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Blizzard Set To Debut 'Something New' At PAX East 150

skade88 writes "Ars is reporting that Blizzard will announce a new game on March 22, 2013 at PAX East. They say the new game is not a sequel or expansion. Blizzard is also saying the new game is not the long rumored MMO named Titan. Considering that every game Blizzard released since 1998 has had the name StarCraft, Warcraft or Diablo in it, this is big news. Ars speculates in the article that the new game could be Blizzard's version of a DOTA game. They showed off Blizzard All-Stars at BlizzCon 2010 as a SC2 custom map. It could be ready for launch as its own standalone game. I guess we will have to wait and see!"

Comment Re:This guy has a sense of entitlement. (Score 1) 1008

If he is stuck in a part time position then he is probably does not show any initiative. Showing some initiative should be the first step and trying to pursue full time status.

Is it just me or doesn't going through all the hassle of trying to unionize his store show some serious initiative?

Not saying he's a model employee, but there aren't too many people who try to organize unions because it's easy.

Comment Re:also: more doctors, less pay, more compassion. (Score 2, Insightful) 584

You say there's no optimal command style solution to health care...

The trouble with applying market economics to health care like this is that markets achieve maximum efficiency through consumers acting as -rational- actors seeking to maximize value. When it comes to health care, people are not terribly rational and not terribly good as assigning value.

Sometimes, it's a matter of information. (Turns out, there might be something in that decade of schooling for doctors.) Sometimes, it's a matter of emotion... I mean, what wouldn't you pay to save your life? What about your arm? Or your vision? (I'd pay damn near anything... I'm just glad I live somewhere where I won't be paying personally.)


Man Arrested For Taking Photo of Open ATM 1232

net_shaman writes in with word of a Seattle man who was arrested for taking a photo of an ATM being serviced. "Today I was shopping at the downtown Seattle REI. I was about to buy a Thule hitch mount bike rack. They were out of the piece that locks the bike rack into the hitch. So I was in the customer service line to special order one. It was a long line and while I was waiting, I saw two of guys (employees of Loomis, as I later learned) refilling the ATM. I walked over and took a picture with my iPhone of them and more interestingly of the open ATM. I took the picture because I'm fascinated by the insides of things that we don't normally get to see. ... That was when Officer GE Abed (#6270) spun me around and put handcuffs on me."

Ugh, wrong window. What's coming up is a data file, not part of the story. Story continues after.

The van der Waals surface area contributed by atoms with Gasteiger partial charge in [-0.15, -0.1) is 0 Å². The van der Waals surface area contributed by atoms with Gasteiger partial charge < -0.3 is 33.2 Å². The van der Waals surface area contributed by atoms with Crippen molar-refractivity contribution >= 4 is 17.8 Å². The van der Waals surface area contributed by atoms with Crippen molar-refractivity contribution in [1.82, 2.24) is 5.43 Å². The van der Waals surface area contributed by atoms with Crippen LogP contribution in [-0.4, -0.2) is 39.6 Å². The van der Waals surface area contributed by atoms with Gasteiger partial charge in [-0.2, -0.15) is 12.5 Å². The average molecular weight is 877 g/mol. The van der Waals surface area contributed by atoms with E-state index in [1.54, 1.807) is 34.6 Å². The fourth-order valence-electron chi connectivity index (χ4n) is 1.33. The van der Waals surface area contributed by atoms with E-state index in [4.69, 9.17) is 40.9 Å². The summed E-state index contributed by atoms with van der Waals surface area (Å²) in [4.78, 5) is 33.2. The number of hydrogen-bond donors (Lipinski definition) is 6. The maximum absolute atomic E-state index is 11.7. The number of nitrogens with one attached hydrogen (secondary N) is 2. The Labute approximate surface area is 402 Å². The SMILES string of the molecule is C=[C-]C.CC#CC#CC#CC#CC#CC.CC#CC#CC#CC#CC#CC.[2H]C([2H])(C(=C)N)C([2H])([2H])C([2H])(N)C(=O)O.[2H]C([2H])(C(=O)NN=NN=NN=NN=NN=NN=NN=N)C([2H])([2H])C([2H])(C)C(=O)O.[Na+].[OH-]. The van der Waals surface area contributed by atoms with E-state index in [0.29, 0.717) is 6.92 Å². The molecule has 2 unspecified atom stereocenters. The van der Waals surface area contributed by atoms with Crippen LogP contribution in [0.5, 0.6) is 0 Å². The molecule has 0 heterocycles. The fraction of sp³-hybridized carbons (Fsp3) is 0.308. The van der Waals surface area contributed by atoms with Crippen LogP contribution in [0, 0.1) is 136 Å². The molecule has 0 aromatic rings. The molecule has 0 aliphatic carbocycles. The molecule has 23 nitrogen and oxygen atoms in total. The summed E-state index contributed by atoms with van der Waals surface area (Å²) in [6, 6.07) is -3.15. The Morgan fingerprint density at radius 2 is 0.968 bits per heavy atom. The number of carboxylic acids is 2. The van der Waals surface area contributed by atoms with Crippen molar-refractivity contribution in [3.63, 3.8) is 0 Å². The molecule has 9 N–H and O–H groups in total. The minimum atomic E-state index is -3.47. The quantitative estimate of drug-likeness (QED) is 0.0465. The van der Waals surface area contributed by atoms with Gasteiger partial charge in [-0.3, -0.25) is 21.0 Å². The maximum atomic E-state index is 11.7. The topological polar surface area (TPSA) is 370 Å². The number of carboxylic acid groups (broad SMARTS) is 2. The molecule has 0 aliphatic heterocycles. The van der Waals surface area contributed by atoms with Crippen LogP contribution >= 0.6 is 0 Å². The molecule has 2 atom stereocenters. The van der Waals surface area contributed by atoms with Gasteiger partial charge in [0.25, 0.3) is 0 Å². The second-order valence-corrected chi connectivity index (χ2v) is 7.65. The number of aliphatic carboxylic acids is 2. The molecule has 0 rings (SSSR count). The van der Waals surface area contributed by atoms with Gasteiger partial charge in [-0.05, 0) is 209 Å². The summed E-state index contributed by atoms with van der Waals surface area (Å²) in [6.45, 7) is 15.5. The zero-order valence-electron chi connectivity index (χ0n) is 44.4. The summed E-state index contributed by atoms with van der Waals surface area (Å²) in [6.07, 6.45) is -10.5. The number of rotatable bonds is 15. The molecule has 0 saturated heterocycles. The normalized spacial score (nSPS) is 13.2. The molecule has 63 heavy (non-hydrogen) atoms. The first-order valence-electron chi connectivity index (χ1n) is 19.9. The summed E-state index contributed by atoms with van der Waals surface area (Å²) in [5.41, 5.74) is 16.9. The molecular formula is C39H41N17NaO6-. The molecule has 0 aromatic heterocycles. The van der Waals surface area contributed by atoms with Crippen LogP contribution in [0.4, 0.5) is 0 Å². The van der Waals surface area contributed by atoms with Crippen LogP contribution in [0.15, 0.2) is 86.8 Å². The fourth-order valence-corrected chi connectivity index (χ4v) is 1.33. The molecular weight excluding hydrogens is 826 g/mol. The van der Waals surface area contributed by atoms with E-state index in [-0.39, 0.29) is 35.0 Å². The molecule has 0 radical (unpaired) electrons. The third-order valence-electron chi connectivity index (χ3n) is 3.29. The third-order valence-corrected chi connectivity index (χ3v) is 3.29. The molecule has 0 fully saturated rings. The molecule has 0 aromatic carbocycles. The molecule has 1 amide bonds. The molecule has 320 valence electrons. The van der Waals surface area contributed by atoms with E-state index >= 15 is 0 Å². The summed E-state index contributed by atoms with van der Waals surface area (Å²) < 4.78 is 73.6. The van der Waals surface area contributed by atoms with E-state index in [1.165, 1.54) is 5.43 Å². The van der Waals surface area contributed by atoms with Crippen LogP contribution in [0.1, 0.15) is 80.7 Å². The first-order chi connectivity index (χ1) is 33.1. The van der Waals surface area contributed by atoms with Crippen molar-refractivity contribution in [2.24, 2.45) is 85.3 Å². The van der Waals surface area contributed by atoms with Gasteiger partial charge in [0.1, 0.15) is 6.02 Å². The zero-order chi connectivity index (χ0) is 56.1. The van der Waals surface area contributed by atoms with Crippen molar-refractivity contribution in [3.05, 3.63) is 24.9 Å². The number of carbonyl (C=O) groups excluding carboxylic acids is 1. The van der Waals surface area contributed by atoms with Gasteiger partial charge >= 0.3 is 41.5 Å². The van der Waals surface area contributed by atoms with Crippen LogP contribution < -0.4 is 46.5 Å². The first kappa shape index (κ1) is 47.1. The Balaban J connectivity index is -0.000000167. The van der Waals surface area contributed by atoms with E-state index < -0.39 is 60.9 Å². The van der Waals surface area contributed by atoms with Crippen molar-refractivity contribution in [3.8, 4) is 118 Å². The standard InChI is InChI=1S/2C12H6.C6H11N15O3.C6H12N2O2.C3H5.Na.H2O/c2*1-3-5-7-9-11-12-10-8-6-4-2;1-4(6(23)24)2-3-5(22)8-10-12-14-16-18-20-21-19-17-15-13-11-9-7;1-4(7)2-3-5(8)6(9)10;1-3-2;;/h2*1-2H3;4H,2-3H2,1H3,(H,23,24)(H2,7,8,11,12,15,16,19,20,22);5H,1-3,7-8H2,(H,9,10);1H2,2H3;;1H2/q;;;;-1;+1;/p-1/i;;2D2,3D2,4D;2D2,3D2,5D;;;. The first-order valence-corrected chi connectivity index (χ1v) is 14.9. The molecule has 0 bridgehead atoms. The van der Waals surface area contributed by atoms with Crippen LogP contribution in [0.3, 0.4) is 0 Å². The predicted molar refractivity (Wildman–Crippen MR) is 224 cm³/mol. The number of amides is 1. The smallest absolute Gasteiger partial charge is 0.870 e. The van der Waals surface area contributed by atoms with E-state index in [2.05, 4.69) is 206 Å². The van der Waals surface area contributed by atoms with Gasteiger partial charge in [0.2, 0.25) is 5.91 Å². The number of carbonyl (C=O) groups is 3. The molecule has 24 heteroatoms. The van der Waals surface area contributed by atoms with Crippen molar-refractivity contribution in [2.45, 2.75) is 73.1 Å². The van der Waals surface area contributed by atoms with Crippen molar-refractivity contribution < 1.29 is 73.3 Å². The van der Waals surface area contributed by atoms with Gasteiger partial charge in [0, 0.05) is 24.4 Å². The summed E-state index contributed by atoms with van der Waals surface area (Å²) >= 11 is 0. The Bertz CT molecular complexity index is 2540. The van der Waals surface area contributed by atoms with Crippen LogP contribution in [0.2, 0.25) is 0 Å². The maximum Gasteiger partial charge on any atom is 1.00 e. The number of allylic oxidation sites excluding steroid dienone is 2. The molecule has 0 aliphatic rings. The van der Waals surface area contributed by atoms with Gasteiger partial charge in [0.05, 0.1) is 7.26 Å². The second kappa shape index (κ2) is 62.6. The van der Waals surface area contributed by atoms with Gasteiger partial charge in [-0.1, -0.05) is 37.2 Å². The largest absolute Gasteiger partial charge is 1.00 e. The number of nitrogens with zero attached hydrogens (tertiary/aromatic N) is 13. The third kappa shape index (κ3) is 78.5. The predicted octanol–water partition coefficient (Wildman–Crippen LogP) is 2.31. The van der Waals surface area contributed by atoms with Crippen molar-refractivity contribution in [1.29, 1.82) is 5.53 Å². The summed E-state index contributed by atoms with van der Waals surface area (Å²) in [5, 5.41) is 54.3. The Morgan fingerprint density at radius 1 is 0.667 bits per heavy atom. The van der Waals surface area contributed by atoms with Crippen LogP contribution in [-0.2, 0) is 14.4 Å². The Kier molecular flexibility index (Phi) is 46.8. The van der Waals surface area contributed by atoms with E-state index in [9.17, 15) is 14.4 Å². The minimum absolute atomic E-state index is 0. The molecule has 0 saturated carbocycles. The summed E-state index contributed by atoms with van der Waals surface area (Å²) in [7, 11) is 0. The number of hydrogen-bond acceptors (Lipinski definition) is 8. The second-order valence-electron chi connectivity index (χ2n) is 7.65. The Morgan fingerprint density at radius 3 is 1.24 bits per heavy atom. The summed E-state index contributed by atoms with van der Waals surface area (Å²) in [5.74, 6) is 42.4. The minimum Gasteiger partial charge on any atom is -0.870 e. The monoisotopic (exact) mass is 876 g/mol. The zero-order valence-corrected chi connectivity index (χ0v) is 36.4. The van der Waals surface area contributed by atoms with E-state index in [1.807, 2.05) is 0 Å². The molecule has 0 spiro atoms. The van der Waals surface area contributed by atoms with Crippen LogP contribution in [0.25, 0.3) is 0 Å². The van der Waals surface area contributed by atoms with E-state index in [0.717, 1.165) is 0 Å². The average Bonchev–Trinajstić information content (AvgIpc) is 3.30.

Submission + - Deepwater sunk perhaps with youtube help

anagama writes: "You may recall some time ago a slashdot topic about Mike DeKort, an engineer from Lockheed Martin working on the Coast Guard's Deepwater project (basically, construction of new ships). He released a whistleblower video on Youtube outlining problems and cover up/apathy related to the ships under construction. Well, in the news today, looks like the Coast Guard is taking over the project and ending its contract with Lockheed Martin and Northrup Grumman. Perhaps the (digital) pen is mightier than the sword (manufacturer)."

Submission + - MySQL paper on Port25

einhverfr writes: "Microsoft's has recently published a primer for MySQL on Windows. Although the title suggest that it is mostly an installation guide, it does cover table types, and common gotchas. It is nice to see more coverage of open source software from Microsoft, but it does raise the question of where the organization is going regarding open source. What do people think?"

Submission + - CPR not as effective as chest compressions alone

patiwat writes: "A Japanese study has found that people suffering from cardiac arrest were more likely to recover without brain damage if rescuers focused on chest compressions rather than on rescue breaths, and some experts advised dropping the mouth-to-mouth part of CPR altogether. Interrupting chest compression to perform mouth-to-mouth ventilation might do more harm than good if blood flow to the heart was not properly re-established, a researcher from Tokyo's Surugadai Nihon University Hospital said. Also, people could be too squeamish to lock lips with a stranger, whereas more might be prepared to attempt hands-only resuscitation, noted the study published in the current issue of The Lancet. Dr Gordon Ewy, the chief of cardiology at the University of Arizona College of Medicine, wrote in the same journal that the results "should lead to a prompt interim revision of the guidelines for out-of-hospital cardiac arrest." More than 300,000 Americans die from cardiac arrest each year. Roughly 9 out of 10 cardiac arrest victims die before they get to a hospital — partly because they do not get CPR."